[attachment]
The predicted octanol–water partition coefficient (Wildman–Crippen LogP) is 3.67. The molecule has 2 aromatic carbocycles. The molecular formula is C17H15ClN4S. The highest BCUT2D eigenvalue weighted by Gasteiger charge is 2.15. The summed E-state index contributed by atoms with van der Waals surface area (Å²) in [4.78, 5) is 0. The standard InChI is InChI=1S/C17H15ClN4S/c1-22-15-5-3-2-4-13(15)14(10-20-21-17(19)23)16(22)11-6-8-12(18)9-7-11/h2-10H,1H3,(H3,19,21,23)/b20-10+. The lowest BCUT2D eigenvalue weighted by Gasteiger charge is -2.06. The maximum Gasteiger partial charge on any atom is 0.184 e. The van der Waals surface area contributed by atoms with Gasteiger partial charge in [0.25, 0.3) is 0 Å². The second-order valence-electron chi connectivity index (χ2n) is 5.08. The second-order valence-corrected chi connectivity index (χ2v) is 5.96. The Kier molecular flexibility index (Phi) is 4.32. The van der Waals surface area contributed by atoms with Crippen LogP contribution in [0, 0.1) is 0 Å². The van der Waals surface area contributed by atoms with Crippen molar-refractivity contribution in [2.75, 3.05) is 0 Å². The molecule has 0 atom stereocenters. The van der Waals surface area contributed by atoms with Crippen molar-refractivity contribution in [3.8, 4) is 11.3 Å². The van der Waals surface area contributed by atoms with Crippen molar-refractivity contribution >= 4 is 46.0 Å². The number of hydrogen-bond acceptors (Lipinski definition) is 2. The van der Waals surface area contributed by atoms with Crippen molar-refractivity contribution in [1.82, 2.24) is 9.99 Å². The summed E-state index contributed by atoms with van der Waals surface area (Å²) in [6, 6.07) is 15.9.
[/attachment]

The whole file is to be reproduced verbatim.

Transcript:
The predicted octanol–water partition coefficient (Wildman–Crippen LogP) is 3.67. The molecule has 2 aromatic carbocycles. The molecular formula is C17H15ClN4S. The highest BCUT2D eigenvalue weighted by Gasteiger charge is 2.15. The summed E-state index contributed by atoms with van der Waals surface area (Å²) in [4.78, 5) is 0. The standard InChI is InChI=1S/C17H15ClN4S/c1-22-15-5-3-2-4-13(15)14(10-20-21-17(19)23)16(22)11-6-8-12(18)9-7-11/h2-10H,1H3,(H3,19,21,23)/b20-10+. The lowest BCUT2D eigenvalue weighted by Gasteiger charge is -2.06. The maximum Gasteiger partial charge on any atom is 0.184 e. The van der Waals surface area contributed by atoms with Gasteiger partial charge in [0.25, 0.3) is 0 Å². The second-order valence-electron chi connectivity index (χ2n) is 5.08. The second-order valence-corrected chi connectivity index (χ2v) is 5.96. The Kier molecular flexibility index (Phi) is 4.32. The van der Waals surface area contributed by atoms with Crippen LogP contribution in [0, 0.1) is 0 Å². The van der Waals surface area contributed by atoms with Crippen molar-refractivity contribution in [2.75, 3.05) is 0 Å². The molecule has 0 atom stereocenters. The van der Waals surface area contributed by atoms with Crippen molar-refractivity contribution in [3.8, 4) is 11.3 Å². The van der Waals surface area contributed by atoms with Crippen molar-refractivity contribution >= 4 is 46.0 Å². The number of hydrogen-bond acceptors (Lipinski definition) is 2. The van der Waals surface area contributed by atoms with Crippen molar-refractivity contribution in [1.82, 2.24) is 9.99 Å². The summed E-state index contributed by atoms with van der Waals surface area (Å²) in [6, 6.07) is 15.9.